Once we reach our mid-40s, presbyopia – the normal, age-related loss of flexibility of the lens inside our eye – makes it difficult for us to focus on near objects. In the past, reading glasses were the only option available to contact lens wearers who wanted to read a menu or do other everyday tasks that require good near vision.
But today, a number of multifocal contact lens options are available for you to consider. Multifocal contact lenses offer the best of both worlds: no glasses, along with good near and distance vision.
Types of multifocal contact lenses
Some multifocal contact lenses have a bifocal design with two distinct lens powers – one for your distance vision and one for near. Others have a multifocal design somewhat like progressive eyeglass lenses, with a gradual change in lens power for a natural visual transition from distance to close-up.
Multifocal contacts are available in both soft and rigid gas permeable (RGP or GP) lens materials and are designed for daily wear or extended (overnight) wear. Soft multifocal lenses can be comfortably worn on a part-time basis, so they're great for weekends and other occasions if you prefer not to wear them on an all-day, every day schedule.
For the ultimate in convenience, one-day disposable soft multifocal lenses allow you to discard the lenses at the end of a single day of wear, so there's no hassle with lens care.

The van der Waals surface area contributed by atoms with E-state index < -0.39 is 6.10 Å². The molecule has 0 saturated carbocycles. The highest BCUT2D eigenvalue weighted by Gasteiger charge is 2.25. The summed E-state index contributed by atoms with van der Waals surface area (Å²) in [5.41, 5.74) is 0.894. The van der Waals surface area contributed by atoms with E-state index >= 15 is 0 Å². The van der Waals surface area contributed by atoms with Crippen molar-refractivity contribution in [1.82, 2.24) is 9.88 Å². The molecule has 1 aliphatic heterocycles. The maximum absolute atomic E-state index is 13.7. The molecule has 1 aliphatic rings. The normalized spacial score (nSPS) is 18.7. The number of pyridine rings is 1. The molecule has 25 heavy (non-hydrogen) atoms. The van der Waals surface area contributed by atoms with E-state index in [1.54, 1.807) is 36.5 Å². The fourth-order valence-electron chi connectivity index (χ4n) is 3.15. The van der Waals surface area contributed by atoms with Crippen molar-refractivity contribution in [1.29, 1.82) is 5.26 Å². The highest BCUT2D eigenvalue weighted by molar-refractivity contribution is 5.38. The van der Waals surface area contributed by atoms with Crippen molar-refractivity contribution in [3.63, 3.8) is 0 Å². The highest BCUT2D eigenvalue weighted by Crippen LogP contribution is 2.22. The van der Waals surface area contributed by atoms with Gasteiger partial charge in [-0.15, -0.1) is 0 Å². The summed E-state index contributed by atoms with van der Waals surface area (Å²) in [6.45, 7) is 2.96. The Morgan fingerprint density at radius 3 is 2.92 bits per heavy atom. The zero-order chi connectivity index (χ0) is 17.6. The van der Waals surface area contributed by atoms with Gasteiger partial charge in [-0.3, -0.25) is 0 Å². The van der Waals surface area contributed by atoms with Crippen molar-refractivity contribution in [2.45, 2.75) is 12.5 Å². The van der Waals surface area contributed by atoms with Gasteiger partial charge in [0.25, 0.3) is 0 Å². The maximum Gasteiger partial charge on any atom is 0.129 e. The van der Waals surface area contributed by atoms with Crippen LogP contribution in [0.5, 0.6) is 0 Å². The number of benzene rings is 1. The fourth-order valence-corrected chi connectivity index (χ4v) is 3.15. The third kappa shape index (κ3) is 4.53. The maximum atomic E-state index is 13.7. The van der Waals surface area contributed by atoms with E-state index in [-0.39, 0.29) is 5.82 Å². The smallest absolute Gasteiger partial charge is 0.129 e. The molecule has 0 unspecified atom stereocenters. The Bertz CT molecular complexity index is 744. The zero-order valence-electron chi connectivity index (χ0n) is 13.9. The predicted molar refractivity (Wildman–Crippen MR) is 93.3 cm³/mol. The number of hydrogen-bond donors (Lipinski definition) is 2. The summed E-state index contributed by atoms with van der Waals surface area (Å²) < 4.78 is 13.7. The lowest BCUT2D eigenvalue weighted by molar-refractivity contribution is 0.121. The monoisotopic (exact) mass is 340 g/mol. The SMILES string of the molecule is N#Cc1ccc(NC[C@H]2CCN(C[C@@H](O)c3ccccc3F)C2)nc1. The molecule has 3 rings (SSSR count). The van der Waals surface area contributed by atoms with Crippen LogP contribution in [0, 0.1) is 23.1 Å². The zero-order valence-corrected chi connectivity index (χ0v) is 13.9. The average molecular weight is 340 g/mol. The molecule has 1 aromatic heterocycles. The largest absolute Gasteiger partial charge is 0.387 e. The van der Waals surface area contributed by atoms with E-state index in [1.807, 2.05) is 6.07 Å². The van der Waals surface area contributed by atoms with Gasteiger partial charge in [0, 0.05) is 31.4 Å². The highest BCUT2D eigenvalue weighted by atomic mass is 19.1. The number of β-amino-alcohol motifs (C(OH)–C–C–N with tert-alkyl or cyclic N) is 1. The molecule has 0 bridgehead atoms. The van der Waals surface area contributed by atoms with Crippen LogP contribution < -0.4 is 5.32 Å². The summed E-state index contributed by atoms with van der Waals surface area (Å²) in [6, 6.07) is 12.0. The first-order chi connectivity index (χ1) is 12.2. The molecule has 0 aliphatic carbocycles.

In some cases, GP multifocal contact lenses provide sharper vision than soft multifocals. But because of their rigid nature, GP multifocal contacts require some adaptation and are more comfortable if you condition your eyes by wearing the lenses every day.
Hybrid multifocal contacts are an exciting new alternative. These lenses have a GP center and a soft periphery, making it easier to adapt.
Astigmatism? No problem.
All types of multifocal contact lenses – GP, soft, and hybrid – are available to correct astigmatism at the same time as presbyopia.
Until you have a contact lens fitting, there's no way to know for sure if you'll be able to successfully adapt to wearing multifocal contact lenses. If multifocal lenses aren't comfortable or don't give you adequate vision, a monovision contact lens fitting may be a good alternative.
Monovision uses your dominant eye for distance vision and the non-dominant eye for near vision. Right-handed people tend to be right-eye dominant and left-handed folks left-eye dominant. But your eye care professional will perform testing to make that determination.
Usually, single vision contact lenses are used for monovision. One advantage here is that single vision lenses are less costly to replace, lowering your annual contact lens expenses. But in some cases, better results can be achieved using a single vision lens on the dominant eye for distance vision and a multifocal lens on the other eye for intermediate and near vision. Other times, your eyecare professional may choose a distance-biased multifocal on your dominant eye and a near-biased multifocal on the other eye. These techniques are referred to as "modified monovision" fits.